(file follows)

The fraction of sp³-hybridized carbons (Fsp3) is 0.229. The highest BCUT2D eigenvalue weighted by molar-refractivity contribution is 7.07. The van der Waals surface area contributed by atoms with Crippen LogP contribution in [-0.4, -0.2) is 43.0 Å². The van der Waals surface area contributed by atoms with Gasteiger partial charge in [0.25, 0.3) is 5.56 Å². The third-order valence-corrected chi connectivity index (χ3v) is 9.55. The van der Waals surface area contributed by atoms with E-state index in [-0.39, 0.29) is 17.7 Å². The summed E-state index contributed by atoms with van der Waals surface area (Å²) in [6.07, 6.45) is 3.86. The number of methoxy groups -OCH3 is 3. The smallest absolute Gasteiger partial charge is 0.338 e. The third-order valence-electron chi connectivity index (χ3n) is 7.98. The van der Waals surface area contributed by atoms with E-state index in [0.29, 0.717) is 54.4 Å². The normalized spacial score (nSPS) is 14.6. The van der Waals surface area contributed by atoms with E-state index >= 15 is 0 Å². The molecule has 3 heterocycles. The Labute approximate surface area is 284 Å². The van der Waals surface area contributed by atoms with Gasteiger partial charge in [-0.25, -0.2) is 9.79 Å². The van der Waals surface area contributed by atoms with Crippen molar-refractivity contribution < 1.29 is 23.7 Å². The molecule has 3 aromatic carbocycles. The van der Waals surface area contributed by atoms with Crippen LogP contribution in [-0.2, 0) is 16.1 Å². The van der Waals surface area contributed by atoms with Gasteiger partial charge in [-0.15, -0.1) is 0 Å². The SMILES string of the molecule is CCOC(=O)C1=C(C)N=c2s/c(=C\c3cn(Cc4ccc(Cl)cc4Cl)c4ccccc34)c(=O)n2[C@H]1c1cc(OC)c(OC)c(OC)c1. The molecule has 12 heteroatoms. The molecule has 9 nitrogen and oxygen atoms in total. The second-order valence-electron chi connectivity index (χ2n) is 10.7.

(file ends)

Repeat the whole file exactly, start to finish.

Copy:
The fraction of sp³-hybridized carbons (Fsp3) is 0.229. The highest BCUT2D eigenvalue weighted by molar-refractivity contribution is 7.07. The van der Waals surface area contributed by atoms with Crippen LogP contribution in [-0.4, -0.2) is 43.0 Å². The van der Waals surface area contributed by atoms with Gasteiger partial charge in [0.25, 0.3) is 5.56 Å². The third-order valence-corrected chi connectivity index (χ3v) is 9.55. The van der Waals surface area contributed by atoms with E-state index in [-0.39, 0.29) is 17.7 Å². The summed E-state index contributed by atoms with van der Waals surface area (Å²) in [6.07, 6.45) is 3.86. The number of methoxy groups -OCH3 is 3. The smallest absolute Gasteiger partial charge is 0.338 e. The third-order valence-electron chi connectivity index (χ3n) is 7.98. The van der Waals surface area contributed by atoms with E-state index in [0.29, 0.717) is 54.4 Å². The normalized spacial score (nSPS) is 14.6. The van der Waals surface area contributed by atoms with E-state index >= 15 is 0 Å². The molecule has 3 heterocycles. The Labute approximate surface area is 284 Å². The van der Waals surface area contributed by atoms with Gasteiger partial charge in [-0.25, -0.2) is 9.79 Å². The van der Waals surface area contributed by atoms with Crippen molar-refractivity contribution < 1.29 is 23.7 Å². The molecule has 3 aromatic carbocycles. The van der Waals surface area contributed by atoms with Crippen LogP contribution in [-0.2, 0) is 16.1 Å². The van der Waals surface area contributed by atoms with Gasteiger partial charge in [-0.15, -0.1) is 0 Å². The SMILES string of the molecule is CCOC(=O)C1=C(C)N=c2s/c(=C\c3cn(Cc4ccc(Cl)cc4Cl)c4ccccc34)c(=O)n2[C@H]1c1cc(OC)c(OC)c(OC)c1. The molecule has 12 heteroatoms. The molecule has 9 nitrogen and oxygen atoms in total. The second-order valence-electron chi connectivity index (χ2n) is 10.7.